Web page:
Active investing can stimulate a rush of dopamine, a neurotransmitter associated with excitement and, potentially, with addiction.
Akin to gambling, active investing gives investors a thrill. The downside is the huge emotional dip when things don’t turn out as planned.
Are you addicted to active investing?
Watch this video as Christopher Tan, CEO of Providend, shares his experience of falling unconsciously into the trap of market timing last year.
Hello everyone. Thank you for watching this video clip. We hope that through this way, we’ll be able to share some of our thinking and hopefully leave some food for thought and make a small impact on your financial and non-financial life.
Today I want to talk a little bit about investment.
Sometime back last year, to be exact on the 22nd December of last year, I decided to use my SRS money to invest into a portfolio of Dimensional Funds which we use for our clients. And you know just one month or one a half months later, when I checked how it has performed, I was just totally surprised because the returns were so good.
I was getting about I think about 14% return in just less than two months. And that got me really excited. And I was sharing with my management team how well my investments have done. And I was just thinking when should I put in the second tranche? When would be the best time to invest in the stock market?
And as I was talking to my wife and telling her about this. She made a comment. And I remembered specifically I was driving. And in our Singaporean language, she was saying, “What’s the point of checking every day? Sometimes the market is going to go up. Sometimes the market is going to go down. What is most important is when you need the money, it is up.”
And I thought, “Wow, that was wisdom.” Unknowingly, I was caught into trying to time the market, something that I preached against. And so the next thing I did was that I quickly started the RSP account. And I no longer try to look at a performance on a regular basis.
And so, if you feel that at times and you want to invest money and you are trying to time the market, please do not follow my example.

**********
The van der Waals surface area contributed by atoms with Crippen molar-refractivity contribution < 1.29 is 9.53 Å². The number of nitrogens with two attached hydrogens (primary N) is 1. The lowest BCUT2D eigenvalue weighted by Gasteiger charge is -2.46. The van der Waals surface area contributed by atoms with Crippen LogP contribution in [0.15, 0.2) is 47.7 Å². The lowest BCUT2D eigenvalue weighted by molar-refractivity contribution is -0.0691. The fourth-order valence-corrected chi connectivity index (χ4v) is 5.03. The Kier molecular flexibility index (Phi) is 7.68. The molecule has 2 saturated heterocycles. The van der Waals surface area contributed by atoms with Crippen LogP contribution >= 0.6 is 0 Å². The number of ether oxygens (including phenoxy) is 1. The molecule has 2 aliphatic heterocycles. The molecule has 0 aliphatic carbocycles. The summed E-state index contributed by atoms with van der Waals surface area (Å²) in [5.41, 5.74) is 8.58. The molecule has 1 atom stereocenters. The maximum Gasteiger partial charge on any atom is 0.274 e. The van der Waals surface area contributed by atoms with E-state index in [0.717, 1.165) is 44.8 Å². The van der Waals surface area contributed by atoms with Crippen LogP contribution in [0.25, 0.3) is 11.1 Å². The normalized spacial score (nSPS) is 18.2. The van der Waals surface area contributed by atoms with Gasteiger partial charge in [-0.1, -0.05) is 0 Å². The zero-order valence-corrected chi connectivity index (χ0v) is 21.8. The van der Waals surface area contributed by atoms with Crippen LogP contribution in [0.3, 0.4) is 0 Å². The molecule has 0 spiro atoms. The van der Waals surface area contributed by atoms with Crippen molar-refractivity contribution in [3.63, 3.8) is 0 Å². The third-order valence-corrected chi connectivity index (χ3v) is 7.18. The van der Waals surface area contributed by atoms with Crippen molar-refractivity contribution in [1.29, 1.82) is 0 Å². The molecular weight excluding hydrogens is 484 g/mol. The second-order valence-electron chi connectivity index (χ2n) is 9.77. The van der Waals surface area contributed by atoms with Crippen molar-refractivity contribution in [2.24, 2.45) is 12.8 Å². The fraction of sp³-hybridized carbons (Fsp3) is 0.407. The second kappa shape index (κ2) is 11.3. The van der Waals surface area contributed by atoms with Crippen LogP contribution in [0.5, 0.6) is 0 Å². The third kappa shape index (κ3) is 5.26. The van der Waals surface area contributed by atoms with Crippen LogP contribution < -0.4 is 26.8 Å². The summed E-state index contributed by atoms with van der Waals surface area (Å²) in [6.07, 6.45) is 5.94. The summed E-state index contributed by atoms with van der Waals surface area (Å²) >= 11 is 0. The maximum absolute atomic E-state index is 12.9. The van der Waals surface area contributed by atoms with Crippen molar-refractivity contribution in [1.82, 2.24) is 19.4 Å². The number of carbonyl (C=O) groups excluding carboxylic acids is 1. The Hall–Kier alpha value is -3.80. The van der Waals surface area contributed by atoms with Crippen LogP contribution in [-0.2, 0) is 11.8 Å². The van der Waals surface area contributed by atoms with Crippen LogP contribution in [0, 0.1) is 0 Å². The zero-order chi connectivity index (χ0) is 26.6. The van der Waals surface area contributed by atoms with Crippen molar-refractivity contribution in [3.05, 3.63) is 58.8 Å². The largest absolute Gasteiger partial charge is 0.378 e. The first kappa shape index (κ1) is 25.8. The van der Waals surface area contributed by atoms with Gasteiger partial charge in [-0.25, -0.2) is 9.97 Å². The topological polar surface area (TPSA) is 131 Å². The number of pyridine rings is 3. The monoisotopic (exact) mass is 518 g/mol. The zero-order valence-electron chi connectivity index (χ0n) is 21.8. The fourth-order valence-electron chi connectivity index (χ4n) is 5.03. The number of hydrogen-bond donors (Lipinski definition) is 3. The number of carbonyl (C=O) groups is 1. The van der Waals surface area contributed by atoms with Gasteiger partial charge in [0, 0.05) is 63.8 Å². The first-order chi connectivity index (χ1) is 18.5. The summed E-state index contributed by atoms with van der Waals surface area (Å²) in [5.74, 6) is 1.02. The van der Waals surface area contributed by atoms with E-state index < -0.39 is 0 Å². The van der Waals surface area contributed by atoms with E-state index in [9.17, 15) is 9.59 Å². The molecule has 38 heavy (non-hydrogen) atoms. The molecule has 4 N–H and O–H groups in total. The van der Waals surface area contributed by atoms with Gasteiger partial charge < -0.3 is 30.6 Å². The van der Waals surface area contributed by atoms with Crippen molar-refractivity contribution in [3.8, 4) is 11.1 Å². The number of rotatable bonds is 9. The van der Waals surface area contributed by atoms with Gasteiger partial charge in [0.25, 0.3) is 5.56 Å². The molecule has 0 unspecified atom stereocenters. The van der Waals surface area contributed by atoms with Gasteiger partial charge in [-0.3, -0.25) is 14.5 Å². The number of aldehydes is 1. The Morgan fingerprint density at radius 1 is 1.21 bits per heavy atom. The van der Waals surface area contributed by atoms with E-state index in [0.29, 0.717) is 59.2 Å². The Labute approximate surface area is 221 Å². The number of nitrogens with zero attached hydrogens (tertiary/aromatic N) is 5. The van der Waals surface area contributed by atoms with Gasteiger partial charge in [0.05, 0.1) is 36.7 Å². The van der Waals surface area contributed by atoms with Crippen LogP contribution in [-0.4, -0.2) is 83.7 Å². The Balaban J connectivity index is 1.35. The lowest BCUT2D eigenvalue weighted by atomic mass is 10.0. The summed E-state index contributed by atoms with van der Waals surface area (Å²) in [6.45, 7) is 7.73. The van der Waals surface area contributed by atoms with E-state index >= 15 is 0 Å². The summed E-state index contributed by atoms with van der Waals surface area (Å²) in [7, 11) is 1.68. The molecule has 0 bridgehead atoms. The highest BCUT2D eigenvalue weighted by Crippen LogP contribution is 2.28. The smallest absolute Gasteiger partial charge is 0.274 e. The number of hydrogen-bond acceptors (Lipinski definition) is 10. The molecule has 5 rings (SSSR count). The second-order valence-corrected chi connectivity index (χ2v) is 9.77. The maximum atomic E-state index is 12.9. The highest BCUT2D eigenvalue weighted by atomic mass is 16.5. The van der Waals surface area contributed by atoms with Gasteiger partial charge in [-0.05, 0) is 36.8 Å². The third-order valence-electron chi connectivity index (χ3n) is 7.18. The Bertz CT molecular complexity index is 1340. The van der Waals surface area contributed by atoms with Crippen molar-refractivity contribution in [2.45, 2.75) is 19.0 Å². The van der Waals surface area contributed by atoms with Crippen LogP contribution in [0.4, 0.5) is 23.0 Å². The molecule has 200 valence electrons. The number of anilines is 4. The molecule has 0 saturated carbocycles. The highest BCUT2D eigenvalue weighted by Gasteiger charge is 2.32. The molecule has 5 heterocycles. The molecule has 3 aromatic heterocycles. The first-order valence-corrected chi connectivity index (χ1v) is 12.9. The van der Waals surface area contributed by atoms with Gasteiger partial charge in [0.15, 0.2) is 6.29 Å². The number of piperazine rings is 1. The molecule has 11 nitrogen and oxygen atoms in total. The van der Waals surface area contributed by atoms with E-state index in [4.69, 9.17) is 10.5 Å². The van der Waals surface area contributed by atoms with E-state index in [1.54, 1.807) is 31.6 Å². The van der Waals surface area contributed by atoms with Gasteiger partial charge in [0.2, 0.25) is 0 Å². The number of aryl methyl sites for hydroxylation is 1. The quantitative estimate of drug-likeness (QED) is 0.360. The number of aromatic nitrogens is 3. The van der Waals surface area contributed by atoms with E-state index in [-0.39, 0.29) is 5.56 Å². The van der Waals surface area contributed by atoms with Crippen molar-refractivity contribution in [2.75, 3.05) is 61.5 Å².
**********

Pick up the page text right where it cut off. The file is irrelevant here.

My suggestion to you is that, well, invest regularly.
I’ll say, as a guide, if you have got a sum of money to invest regularly, maybe invest about 70% to 80% and keeping 20% aside. And this 20%, keep it as your war chest. And so that, if the market really goes down, you can actually put it in and invest it, for the long term.
Now, this is not market timing.
It is about investing regularly still because you are saying you cannot time the market but keeping enough cash so that when the markets go down, and they will we just do not know when you have a stack of money or a stash of money whereby you can actually invest into the market. So you win-win on both sides.
So, I hope this video is helpful to you. And if you find it to be useful, please share it with your friends. Thank you very much for watching.
At Providend, we know that the money you entrust to us is hard-earned and we are committed to managing it responsibly. Instead of timing the market, we prefer to invest your money based on decades of academic research, Nobel Prize-winning thinking that span across time and markets.
For more related resources, check out:
1. Keys To Successful Investing
2. How To Be A Successful Investor And Not A Gambler
3. 5 Traits Of A Good Investor
We do not charge a fee at the first consultation meeting. If you would like an honest second opinion on your current investment portfolio, financial and/or retirement plan, make an appointment with us today.